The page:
One word of warning: there are one or two scenes in the story that are not for younger readers. I am including a photograph of the most concerning of them here. Parents may want to use some discretion as to how to handle this section if using the book for family read aloud or sharing with a cowboy loving young reader.

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Posted in Book Lovers Community

Rory Story Cubes

Several years ago I *really* discovered Rory Story Cubes from a homeschool friend. Until that time, I understood that these funny little dice were a family game. Gathered around a table, families would roll the dice and then make up stories based on the pictures rolled. Interesting, potentially fun, but also anxiety producing in my crew. I just wasn’t interested. My friend, however, talked about using them differently. Using them as narration prompts, and that had my attention.

After experimenting with several approaches over the years, our family has found a way of using them that never fails to inspire meaningful conversation while being fun!

We call our morning table time Morning Symposium. We call it this to help us remember that this is a time of conversation and shared learning. During our Morning Symposium we read a variety of good and great living books. We do some Charlotte Mason style narration, but we strongly prefer animated conversation. Rory Story Cubes gives us that in spades. I could work to explain it, but I think that sharing a recent conversation may be more telling.

Before I share the conversation, I wanted to mention that we have used Rory Story Cubes in other ways as well. For example, we passed them around the dinner table and used them to tell stories about things we had thought about that day.  Anything respectful was fair game as long as it connected to the picture that was rolled. Another creative use has been to roll for our next read aloud – we choose a book that connects with whatever we have rolled.

The hardest part about the cubes is remembering to pull them out! My anxiety about being locked into story telling (instead of re-telling) has disappeared and now we see them as conversation prompts that take us on lovely and interesting family conversation journeys.

Over the last three years we have used the basic starter set and layered in a speciality set for added creative options.

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Morning Symposium – June 2016 – Burgess Bird Book

Me: Ok, so we have a shooting star. Greta, you said that the shooting star reminds you of something.

Greta: Because it flies.

Me: Because a shooting star flies through the air?

Greta: Because of the house sparrow.

Me: The house sparrow in the Burgess Bird Book… what is the name of the house sparrow?

Greta: Bully.

Me: and Mrs. Bully?

Greta: Yep.

Me: But we also rolled a troll. How does the troll remind us of this story?

Michael: A cat!

Greta: Bully!

Me: How is Bully a troll?

Greta: Because he is being very mean.

Me: Good, because he is being mean. Mike, you said ‘a cat’ – how come?

Mike: Because trolls try to catch people and hurt people.

Me: Keep people off of their bridge, right? So who in the story was trying to block something or keep something back?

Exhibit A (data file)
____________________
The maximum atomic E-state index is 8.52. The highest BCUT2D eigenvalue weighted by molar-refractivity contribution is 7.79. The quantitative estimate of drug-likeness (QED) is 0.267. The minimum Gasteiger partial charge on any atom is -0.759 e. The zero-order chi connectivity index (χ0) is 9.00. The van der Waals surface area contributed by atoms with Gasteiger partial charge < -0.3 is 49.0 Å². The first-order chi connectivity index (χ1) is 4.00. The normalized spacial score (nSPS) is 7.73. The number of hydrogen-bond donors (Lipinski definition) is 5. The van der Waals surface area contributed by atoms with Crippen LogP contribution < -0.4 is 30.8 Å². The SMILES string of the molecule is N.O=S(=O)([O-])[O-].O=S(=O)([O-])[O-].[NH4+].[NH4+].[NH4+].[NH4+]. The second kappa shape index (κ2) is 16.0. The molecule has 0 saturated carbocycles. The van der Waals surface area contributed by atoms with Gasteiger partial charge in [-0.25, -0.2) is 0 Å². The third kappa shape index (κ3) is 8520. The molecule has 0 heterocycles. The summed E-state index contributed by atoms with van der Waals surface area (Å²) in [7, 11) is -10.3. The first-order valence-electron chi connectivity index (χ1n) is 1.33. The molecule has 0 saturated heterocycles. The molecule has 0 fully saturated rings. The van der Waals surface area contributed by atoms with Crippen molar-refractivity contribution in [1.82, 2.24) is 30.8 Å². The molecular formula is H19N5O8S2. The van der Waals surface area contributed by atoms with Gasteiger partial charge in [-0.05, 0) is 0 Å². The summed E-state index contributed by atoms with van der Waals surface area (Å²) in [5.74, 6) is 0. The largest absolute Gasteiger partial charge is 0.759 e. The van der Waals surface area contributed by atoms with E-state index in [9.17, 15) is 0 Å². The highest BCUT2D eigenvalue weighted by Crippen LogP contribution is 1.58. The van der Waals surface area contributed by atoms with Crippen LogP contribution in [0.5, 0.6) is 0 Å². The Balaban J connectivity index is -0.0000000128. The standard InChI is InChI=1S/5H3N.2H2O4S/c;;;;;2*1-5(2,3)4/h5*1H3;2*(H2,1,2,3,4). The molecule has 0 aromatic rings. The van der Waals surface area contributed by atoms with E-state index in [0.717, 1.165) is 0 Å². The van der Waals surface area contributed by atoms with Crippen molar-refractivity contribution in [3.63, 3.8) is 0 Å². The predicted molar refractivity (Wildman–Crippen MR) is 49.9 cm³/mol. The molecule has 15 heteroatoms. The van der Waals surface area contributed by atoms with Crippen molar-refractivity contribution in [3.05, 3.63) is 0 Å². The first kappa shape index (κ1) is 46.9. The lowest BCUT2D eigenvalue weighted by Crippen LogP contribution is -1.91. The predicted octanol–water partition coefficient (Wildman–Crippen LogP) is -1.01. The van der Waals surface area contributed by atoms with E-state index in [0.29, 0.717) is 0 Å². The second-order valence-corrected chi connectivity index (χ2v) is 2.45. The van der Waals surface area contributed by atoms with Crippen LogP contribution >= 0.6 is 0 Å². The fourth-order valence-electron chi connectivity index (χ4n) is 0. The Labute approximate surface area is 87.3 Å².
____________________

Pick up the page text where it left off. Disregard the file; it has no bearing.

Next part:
Greta: Mrs. Jenny Wren!

Me: Not Mrs. Wren… but

Greta: Mrs. Bully.

Me: Mrs. Bully was doing what?

Michael: Keeping the Wrens out of their house.

Me: Keeping the Wrens out of their house, right. Jack, what were you going to say?

Jack: Because they fighted and then they got the house back? The Wrens. That would be good.

Me: Yes, it would be good if they could get their house back. Is it easy to beat a troll?

All: No.

Me: Why is hard to beat a troll?

Mike: They are big.

Greta: They are strong.

Me: Do they threaten?

All: Yes. And they are mean.

Greta: Unless he is Ood in Wingfeather – because he is very nice.

Me: Unless he is Ood in Wingfeather, because he *is* very nice. Ok!

Michael: Yeah, the other trolls too!

Me: Well, once Janner recruited them, right? How about we go back to, who else is a troll in this book.

Michael: The cat, I think.

Me: Yeah, the cat. Why?

Michael: The cat wants to eat them!

Me: And that’s what trolls do, right? They try to eat people?

Michael: Yeah, they try to eat the billy goats. But, I think, the one-eyed troll from Greek myths is really bad and tried to eat Odysseus’s men!

Me: Oh! The Cyclops is a troll. That is a good idea! He is a Greek troll. What did he try to eat?

Michael: Odysseus’s men!

Me: Absolutely. Good job guys! Should we roll two more and see what we get?

Michael: Yes. Actually, could we roll them all?

Me: Ha! I think that rolling them all might be a little bit much for today! Ok, now we have garden tools – a rake and a shovel. How would garden tools connect with this story?

Michael: I know! It is set in an orchard!

Me: They are in the orchard – right!

Michael: And you rolled an eye! That’s for the cat’s eyes!

Me: Right! What color were the cat’s eyes?

Michael and Greta: Gold!

Me: Right, gold and menacing. What else could the eye mean? Greta?

Greta: Like Kalmar’s eyes when the Fang took over.

Me: That’s a great point! Good job. But what else could the eye signify in the Burgess Bird Book?

Michael: The birds SEE the cat.

Me: Yes! Was anything mentioned about watching in this story?

Michael: Yes! Peter Rabbit was watching the fight.

Greta: And he didn’t help. That is not good.

Me: Well, why didn’t Peter help.

Michael: He likes to watch and gossip.

Me: He doesn’t have a sword, does he?

Michael & Greta: Yeah.

Me: He is definitely not Picket, is he?

Greta: Peter is not that good of a character.

Me: Who does he remind us of in Black Star?

Greta: Galt!

Michael: I know! Kyle!

Jack: TRAITOR!

Greta: HE WASN’T A TRAITOR! HE WAS FOLLOWING HIS DAD’S COMMANDS.

Me: Ummmmm… is he? If mom and dad tell you to do something awful, should you do it?

Michael & Jack: NO!

Me: So Galt and Kyle – they are like Peter Rabbit, how?

Michael: They are rabbits who betray.

Me: Who has Peter Rabbit betrayed?

Greta: The Wrens. By not helping.